For many, NASTAR is the gateway into a much different world of club ski racing, racing in high school, you name it. What happens when you've made it all the way to college racing and now you're done. What's next? Skiing in college can be a daunting task. The schedule for an NCAA athlete is hectic and skiers must be capable of balancing classes, training and workouts. Although many collegiate racers are content to consider their careers accomplished after an appearance at NCAA Championships, a select few continue to pursue the ultimate goal of competing on the World Cup level.


It is becoming more common for athletes to use college as a stepping stone to bigger things. One feeling that many of these athletes have in common is the fact that they all knew that college would not mark the end of their careers.

David Chodounsky is perhaps the most successful American athlete to have taken this path. He graduated from Dartmouth in 2008 with a degree in engineering and earth sciences and easily could have sought out a traditional job and not taken the financial hit that coincides with the sport of skiing. As he says, “If it was about the money, it probably would have been a different story.”


Chodounsky arrived in Hanover, N.H., after taking one post-graduate year, and he certainly did not consider himself to be the best on the ski team. Dartmouth’s team that year was quite strong and he knew he would have to work hard for a consistent spot on the carnival squad. His results in his freshman year were nothing short of amazing. Chodounsky rarely finished outside the top 10, and he garnered multiple podium finishes in each event. He also won the NCAA slalom title in his rookie season.


He went on to podium at NCAA championships three times and helped Dartmouth win a national championship in 2007. Although he has competed mostly as a slalom skier on the World Cup, he recently secured his career-best GS result at the 2017 World Championships, skiing from bib 30 into an 11th-place finish.


David Chodounsky at the 2016 Schladming World Cup. Credit: Agence Zoom

David Chodounsky at the 2016 Schladming World Cup. Credit: Agence Zoom


“I definitely lucked out for sure by making [college] work, and I am really happy it worked out that way as well because I had a blast in college. I ended up skiing better and better. …. Once I graduated, I was skiing really fast so I saw my opportunity and there was an opening so that if I wanted I could continue skiing,” Chodounsky reflects.


He admits that his college career was a success and believes that taking the path through college is a viable option for athletes looking to make the World Cup.


“I think it is the way it kind of should be done,” Chodounsky says. “From my own experience, I went to college, I wasn’t skiing that fast, I had dreams to go to the World Cup and the Olympics and everything but I wasn’t fast enough. I wasn’t big enough and through college I matured physically and mentally and I used those early 20s to get better and better and so when I exited college I felt that I was finally ready to compete [internationally].”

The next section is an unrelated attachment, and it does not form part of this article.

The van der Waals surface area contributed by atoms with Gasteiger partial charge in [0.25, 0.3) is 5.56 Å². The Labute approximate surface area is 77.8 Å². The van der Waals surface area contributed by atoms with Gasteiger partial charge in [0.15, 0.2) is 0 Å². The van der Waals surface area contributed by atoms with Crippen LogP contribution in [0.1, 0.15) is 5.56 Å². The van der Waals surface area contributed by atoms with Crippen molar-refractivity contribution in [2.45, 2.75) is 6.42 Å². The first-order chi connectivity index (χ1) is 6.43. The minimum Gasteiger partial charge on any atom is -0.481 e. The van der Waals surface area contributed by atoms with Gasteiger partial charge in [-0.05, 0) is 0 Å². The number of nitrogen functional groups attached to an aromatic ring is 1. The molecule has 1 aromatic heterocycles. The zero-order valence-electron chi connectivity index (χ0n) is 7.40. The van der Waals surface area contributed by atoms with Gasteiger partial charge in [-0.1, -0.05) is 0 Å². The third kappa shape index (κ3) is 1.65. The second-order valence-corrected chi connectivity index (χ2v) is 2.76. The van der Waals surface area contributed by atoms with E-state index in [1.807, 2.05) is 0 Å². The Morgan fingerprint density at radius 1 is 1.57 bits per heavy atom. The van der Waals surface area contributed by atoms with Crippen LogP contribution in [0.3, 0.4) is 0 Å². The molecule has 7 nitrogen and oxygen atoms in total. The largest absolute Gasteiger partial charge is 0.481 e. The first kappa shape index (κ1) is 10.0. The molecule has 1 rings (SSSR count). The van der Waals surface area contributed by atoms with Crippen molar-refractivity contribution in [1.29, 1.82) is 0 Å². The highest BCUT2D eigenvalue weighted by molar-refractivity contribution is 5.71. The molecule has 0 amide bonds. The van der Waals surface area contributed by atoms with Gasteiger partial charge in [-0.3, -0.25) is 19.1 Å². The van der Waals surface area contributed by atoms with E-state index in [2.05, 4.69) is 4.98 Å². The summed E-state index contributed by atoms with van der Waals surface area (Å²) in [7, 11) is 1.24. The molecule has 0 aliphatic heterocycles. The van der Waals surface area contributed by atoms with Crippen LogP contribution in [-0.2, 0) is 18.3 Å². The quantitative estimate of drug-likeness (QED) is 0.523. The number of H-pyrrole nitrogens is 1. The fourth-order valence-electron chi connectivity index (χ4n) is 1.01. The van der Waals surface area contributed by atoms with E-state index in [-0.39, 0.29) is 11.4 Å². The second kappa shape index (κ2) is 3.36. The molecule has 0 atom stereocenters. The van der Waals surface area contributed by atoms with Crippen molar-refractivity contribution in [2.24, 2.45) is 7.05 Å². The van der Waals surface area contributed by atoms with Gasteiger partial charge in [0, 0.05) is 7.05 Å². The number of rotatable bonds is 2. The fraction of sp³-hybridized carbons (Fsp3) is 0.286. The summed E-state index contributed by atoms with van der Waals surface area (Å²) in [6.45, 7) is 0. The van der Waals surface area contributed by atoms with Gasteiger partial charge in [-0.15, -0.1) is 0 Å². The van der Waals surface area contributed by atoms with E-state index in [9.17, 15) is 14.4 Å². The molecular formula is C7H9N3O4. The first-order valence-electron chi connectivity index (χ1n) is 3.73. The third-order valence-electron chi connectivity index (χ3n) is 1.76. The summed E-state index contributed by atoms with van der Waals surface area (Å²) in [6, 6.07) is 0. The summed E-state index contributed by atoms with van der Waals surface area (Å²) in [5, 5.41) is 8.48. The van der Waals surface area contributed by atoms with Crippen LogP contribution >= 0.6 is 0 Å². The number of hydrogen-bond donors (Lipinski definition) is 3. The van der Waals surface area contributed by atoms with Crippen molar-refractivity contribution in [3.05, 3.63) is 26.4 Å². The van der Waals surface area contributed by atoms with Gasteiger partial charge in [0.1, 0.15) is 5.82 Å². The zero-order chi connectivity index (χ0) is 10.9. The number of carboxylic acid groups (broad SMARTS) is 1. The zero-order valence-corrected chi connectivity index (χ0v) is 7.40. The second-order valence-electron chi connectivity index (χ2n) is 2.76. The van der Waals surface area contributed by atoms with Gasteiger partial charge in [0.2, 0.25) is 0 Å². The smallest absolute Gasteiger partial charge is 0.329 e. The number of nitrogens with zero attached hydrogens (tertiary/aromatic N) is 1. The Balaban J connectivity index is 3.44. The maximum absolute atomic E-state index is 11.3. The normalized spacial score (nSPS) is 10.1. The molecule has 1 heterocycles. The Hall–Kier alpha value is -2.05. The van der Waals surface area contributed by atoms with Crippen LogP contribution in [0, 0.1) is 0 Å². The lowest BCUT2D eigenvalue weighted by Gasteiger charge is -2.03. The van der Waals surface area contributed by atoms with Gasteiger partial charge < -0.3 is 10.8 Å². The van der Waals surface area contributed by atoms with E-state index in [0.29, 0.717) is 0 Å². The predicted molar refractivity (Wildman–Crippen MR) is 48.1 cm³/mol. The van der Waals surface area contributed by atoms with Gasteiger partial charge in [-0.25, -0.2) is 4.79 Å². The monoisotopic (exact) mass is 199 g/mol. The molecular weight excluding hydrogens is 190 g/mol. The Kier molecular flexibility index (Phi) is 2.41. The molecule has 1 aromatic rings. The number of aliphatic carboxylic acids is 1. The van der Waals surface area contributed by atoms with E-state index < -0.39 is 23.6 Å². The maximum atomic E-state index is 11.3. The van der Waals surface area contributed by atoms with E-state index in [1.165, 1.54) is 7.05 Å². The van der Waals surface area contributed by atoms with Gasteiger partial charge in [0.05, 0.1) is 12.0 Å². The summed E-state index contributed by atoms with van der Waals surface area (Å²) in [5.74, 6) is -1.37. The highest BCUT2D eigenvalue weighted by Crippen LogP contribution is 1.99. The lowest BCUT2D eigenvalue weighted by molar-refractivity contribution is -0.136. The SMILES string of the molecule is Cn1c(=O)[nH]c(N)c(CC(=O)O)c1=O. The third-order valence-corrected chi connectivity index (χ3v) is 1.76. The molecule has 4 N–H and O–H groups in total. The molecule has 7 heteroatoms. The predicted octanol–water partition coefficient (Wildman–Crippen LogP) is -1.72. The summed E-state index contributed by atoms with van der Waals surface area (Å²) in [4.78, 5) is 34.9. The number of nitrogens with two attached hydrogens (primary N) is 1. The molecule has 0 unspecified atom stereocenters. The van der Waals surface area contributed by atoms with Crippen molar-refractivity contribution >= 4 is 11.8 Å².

Some athletes are rather young when they finish high school and they are able to take a year or two in a post-graduate program, but prolonging that time period isn’t the best option in Chodounsky’s opinion. He believes athletes could better use that time to get an education and ski for a college team while they work towards the World Cup.


Similar to Chodounsky, former University of Vermont (UVM) Catamount Tim Kelley used college to develop as a competitor, although it was at a different stage in his career. Kelley had spent six seasons on the U.S. Ski Team before he decided to attend UVM. He underwent back surgery the just before he was cut from the U.S. Team but was intent on making it back to the World Cup no matter what it took. At the time, he decided his best option was to go to school.


“My ultimate goal was to race World Cups, and I was just looking [for] the best program for me,” Kelley says. “I just thought that college offered so much with a high-level training group, education and also being in a team atmosphere that would help the consistency of my skiing. It was a really conscious decision to use college as a tool to make it back to the World Cup.”


Not only was going to college the best option, but it was also cheaper than the alternative of self-funding a full-time ski career.


Kelley also praises his collegiate coach Bill Reichelt, noting that his former coach and current colleague truly cares about both the aspirations of the UVM Ski Team and the development of the individual athlete. Athletes at UVM commonly skip carnival races in order to pursue other goals. For instance, Laurence St. Germain is currently a sophomore at UVM who has only competed in half of the collegiate races so she can also participate in World Cup and NorAm competitions with the Canadian national team.


Tim Kelley on his way to a career-best result in 2016. Credit: Agence Zoom

Tim Kelley on his way to a career-best result in 2016. Credit: Agence Zoom


“He really cares about you as an athlete developing beyond college. He wants to see people go on and race World Cups,” Kelley says of Reichelt.